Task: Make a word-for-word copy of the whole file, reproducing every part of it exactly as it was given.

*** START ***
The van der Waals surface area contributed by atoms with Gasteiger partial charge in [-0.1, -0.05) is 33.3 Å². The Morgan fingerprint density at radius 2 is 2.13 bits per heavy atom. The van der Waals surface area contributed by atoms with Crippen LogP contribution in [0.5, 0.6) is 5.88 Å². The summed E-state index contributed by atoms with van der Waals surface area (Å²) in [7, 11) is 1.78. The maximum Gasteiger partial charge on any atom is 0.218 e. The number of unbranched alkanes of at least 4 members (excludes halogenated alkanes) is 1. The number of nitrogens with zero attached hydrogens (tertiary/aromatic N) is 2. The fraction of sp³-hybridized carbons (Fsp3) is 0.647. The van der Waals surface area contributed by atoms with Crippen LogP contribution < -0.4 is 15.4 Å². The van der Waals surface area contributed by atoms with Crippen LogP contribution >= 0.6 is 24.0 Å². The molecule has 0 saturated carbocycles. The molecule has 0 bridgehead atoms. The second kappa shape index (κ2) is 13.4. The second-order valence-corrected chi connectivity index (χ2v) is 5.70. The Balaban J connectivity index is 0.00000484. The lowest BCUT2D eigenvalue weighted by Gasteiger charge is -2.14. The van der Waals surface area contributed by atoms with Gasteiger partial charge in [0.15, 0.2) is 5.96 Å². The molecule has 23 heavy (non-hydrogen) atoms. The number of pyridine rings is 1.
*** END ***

The van der Waals surface area contributed by atoms with Gasteiger partial charge in [-0.1, -0.05) is 33.3 Å². The Morgan fingerprint density at radius 2 is 2.13 bits per heavy atom. The van der Waals surface area contributed by atoms with Crippen LogP contribution in [0.5, 0.6) is 5.88 Å². The summed E-state index contributed by atoms with van der Waals surface area (Å²) in [7, 11) is 1.78. The maximum Gasteiger partial charge on any atom is 0.218 e. The number of unbranched alkanes of at least 4 members (excludes halogenated alkanes) is 1. The number of nitrogens with zero attached hydrogens (tertiary/aromatic N) is 2. The fraction of sp³-hybridized carbons (Fsp3) is 0.647. The van der Waals surface area contributed by atoms with Crippen LogP contribution < -0.4 is 15.4 Å². The van der Waals surface area contributed by atoms with Crippen LogP contribution >= 0.6 is 24.0 Å². The molecule has 0 saturated carbocycles. The molecule has 0 bridgehead atoms. The second kappa shape index (κ2) is 13.4. The second-order valence-corrected chi connectivity index (χ2v) is 5.70. The Balaban J connectivity index is 0.00000484. The lowest BCUT2D eigenvalue weighted by Gasteiger charge is -2.14. The van der Waals surface area contributed by atoms with Gasteiger partial charge in [0.15, 0.2) is 5.96 Å². The molecule has 23 heavy (non-hydrogen) atoms. The number of pyridine rings is 1.